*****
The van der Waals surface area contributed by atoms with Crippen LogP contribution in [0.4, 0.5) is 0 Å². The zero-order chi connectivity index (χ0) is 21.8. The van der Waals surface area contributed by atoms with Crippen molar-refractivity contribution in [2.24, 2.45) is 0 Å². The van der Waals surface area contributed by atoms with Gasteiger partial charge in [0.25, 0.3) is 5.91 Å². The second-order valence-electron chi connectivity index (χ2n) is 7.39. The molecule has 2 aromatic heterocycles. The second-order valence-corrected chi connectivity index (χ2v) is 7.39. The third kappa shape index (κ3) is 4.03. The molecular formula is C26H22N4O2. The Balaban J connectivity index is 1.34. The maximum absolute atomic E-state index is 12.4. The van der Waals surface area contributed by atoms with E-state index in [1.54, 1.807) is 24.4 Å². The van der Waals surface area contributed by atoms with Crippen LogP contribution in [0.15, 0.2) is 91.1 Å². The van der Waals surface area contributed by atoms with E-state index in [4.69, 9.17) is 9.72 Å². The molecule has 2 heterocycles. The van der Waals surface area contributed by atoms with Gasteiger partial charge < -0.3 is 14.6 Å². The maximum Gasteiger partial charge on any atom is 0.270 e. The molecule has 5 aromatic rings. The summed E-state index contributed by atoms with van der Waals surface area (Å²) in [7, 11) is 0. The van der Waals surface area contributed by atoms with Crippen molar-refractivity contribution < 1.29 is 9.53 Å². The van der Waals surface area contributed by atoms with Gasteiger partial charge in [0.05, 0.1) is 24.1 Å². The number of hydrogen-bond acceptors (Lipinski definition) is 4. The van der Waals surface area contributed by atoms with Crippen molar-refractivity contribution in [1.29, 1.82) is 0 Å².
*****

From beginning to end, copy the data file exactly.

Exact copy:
The van der Waals surface area contributed by atoms with Crippen LogP contribution in [0.4, 0.5) is 0 Å². The zero-order chi connectivity index (χ0) is 21.8. The van der Waals surface area contributed by atoms with Crippen molar-refractivity contribution in [2.24, 2.45) is 0 Å². The van der Waals surface area contributed by atoms with Gasteiger partial charge in [0.25, 0.3) is 5.91 Å². The second-order valence-electron chi connectivity index (χ2n) is 7.39. The molecule has 2 aromatic heterocycles. The second-order valence-corrected chi connectivity index (χ2v) is 7.39. The third kappa shape index (κ3) is 4.03. The molecular formula is C26H22N4O2. The Balaban J connectivity index is 1.34. The maximum absolute atomic E-state index is 12.4. The van der Waals surface area contributed by atoms with E-state index in [1.54, 1.807) is 24.4 Å². The van der Waals surface area contributed by atoms with Crippen LogP contribution in [0.15, 0.2) is 91.1 Å². The van der Waals surface area contributed by atoms with E-state index in [4.69, 9.17) is 9.72 Å². The molecule has 2 heterocycles. The van der Waals surface area contributed by atoms with Gasteiger partial charge < -0.3 is 14.6 Å². The maximum Gasteiger partial charge on any atom is 0.270 e. The molecule has 5 aromatic rings. The summed E-state index contributed by atoms with van der Waals surface area (Å²) in [7, 11) is 0. The van der Waals surface area contributed by atoms with Crippen molar-refractivity contribution < 1.29 is 9.53 Å². The van der Waals surface area contributed by atoms with Gasteiger partial charge in [0.05, 0.1) is 24.1 Å². The number of hydrogen-bond acceptors (Lipinski definition) is 4. The van der Waals surface area contributed by atoms with Crippen molar-refractivity contribution in [1.29, 1.82) is 0 Å².